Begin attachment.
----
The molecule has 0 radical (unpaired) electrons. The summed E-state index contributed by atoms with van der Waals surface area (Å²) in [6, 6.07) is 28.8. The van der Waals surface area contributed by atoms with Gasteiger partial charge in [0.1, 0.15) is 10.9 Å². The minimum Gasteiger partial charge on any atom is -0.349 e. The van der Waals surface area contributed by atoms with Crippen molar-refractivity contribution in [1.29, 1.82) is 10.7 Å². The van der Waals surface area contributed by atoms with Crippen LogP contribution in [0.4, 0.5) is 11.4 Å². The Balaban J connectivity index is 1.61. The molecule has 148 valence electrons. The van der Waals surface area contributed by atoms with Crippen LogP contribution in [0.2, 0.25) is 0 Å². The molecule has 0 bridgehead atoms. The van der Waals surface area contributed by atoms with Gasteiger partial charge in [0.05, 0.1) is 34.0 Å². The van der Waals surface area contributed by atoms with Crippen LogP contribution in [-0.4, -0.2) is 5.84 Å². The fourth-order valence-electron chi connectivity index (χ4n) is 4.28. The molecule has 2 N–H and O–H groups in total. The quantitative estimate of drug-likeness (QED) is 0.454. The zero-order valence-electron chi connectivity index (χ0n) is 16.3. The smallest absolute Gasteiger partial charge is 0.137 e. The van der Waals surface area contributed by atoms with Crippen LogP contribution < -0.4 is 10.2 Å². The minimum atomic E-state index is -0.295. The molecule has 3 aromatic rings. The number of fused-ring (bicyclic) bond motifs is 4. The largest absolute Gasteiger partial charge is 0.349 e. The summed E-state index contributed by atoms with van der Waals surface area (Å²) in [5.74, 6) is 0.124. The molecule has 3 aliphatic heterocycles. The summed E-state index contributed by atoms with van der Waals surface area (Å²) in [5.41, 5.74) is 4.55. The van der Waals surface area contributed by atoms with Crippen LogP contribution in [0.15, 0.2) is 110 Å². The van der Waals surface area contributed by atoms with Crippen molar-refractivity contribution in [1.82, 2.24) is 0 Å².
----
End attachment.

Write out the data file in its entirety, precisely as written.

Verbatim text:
The molecule has 0 radical (unpaired) electrons. The summed E-state index contributed by atoms with van der Waals surface area (Å²) in [6, 6.07) is 28.8. The van der Waals surface area contributed by atoms with Gasteiger partial charge in [0.1, 0.15) is 10.9 Å². The minimum Gasteiger partial charge on any atom is -0.349 e. The van der Waals surface area contributed by atoms with Crippen molar-refractivity contribution in [1.29, 1.82) is 10.7 Å². The van der Waals surface area contributed by atoms with Crippen LogP contribution in [0.4, 0.5) is 11.4 Å². The Balaban J connectivity index is 1.61. The molecule has 148 valence electrons. The van der Waals surface area contributed by atoms with Crippen LogP contribution in [0.2, 0.25) is 0 Å². The molecule has 0 bridgehead atoms. The van der Waals surface area contributed by atoms with Gasteiger partial charge in [0.05, 0.1) is 34.0 Å². The van der Waals surface area contributed by atoms with Crippen LogP contribution in [-0.4, -0.2) is 5.84 Å². The fourth-order valence-electron chi connectivity index (χ4n) is 4.28. The molecule has 2 N–H and O–H groups in total. The quantitative estimate of drug-likeness (QED) is 0.454. The zero-order valence-electron chi connectivity index (χ0n) is 16.3. The smallest absolute Gasteiger partial charge is 0.137 e. The van der Waals surface area contributed by atoms with Crippen LogP contribution < -0.4 is 10.2 Å². The minimum atomic E-state index is -0.295. The molecule has 3 aromatic rings. The number of fused-ring (bicyclic) bond motifs is 4. The largest absolute Gasteiger partial charge is 0.349 e. The summed E-state index contributed by atoms with van der Waals surface area (Å²) in [5.74, 6) is 0.124. The molecule has 3 aliphatic heterocycles. The summed E-state index contributed by atoms with van der Waals surface area (Å²) in [5.41, 5.74) is 4.55. The van der Waals surface area contributed by atoms with Crippen LogP contribution in [0.15, 0.2) is 110 Å². The van der Waals surface area contributed by atoms with Crippen molar-refractivity contribution in [1.82, 2.24) is 0 Å².